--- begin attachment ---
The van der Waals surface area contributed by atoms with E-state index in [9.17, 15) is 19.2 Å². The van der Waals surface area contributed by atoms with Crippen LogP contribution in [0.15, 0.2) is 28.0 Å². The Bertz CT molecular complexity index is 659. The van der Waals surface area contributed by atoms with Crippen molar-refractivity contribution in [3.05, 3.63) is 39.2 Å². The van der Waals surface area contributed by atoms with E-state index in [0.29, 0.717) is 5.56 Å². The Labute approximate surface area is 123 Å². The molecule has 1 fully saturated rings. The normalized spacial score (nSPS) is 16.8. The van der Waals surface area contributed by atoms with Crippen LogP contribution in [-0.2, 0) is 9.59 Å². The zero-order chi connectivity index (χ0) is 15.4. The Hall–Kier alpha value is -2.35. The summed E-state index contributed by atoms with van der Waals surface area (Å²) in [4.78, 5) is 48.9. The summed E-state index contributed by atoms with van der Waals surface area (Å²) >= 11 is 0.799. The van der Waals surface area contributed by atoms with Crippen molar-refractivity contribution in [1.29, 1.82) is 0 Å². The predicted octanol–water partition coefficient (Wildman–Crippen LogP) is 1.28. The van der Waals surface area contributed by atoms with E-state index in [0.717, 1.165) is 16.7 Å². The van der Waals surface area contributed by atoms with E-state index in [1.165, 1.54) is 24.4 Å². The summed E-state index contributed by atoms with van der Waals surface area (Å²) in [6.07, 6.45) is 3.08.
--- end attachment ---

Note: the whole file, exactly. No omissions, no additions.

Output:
The van der Waals surface area contributed by atoms with E-state index in [9.17, 15) is 19.2 Å². The van der Waals surface area contributed by atoms with Crippen LogP contribution in [0.15, 0.2) is 28.0 Å². The Bertz CT molecular complexity index is 659. The van der Waals surface area contributed by atoms with Crippen molar-refractivity contribution in [3.05, 3.63) is 39.2 Å². The van der Waals surface area contributed by atoms with E-state index in [0.29, 0.717) is 5.56 Å². The Labute approximate surface area is 123 Å². The molecule has 1 fully saturated rings. The normalized spacial score (nSPS) is 16.8. The van der Waals surface area contributed by atoms with Crippen LogP contribution in [-0.2, 0) is 9.59 Å². The zero-order chi connectivity index (χ0) is 15.4. The Hall–Kier alpha value is -2.35. The summed E-state index contributed by atoms with van der Waals surface area (Å²) in [4.78, 5) is 48.9. The summed E-state index contributed by atoms with van der Waals surface area (Å²) >= 11 is 0.799. The van der Waals surface area contributed by atoms with Crippen molar-refractivity contribution in [1.29, 1.82) is 0 Å². The predicted octanol–water partition coefficient (Wildman–Crippen LogP) is 1.28. The van der Waals surface area contributed by atoms with E-state index in [0.717, 1.165) is 16.7 Å². The van der Waals surface area contributed by atoms with E-state index in [1.165, 1.54) is 24.4 Å². The summed E-state index contributed by atoms with van der Waals surface area (Å²) in [6.07, 6.45) is 3.08.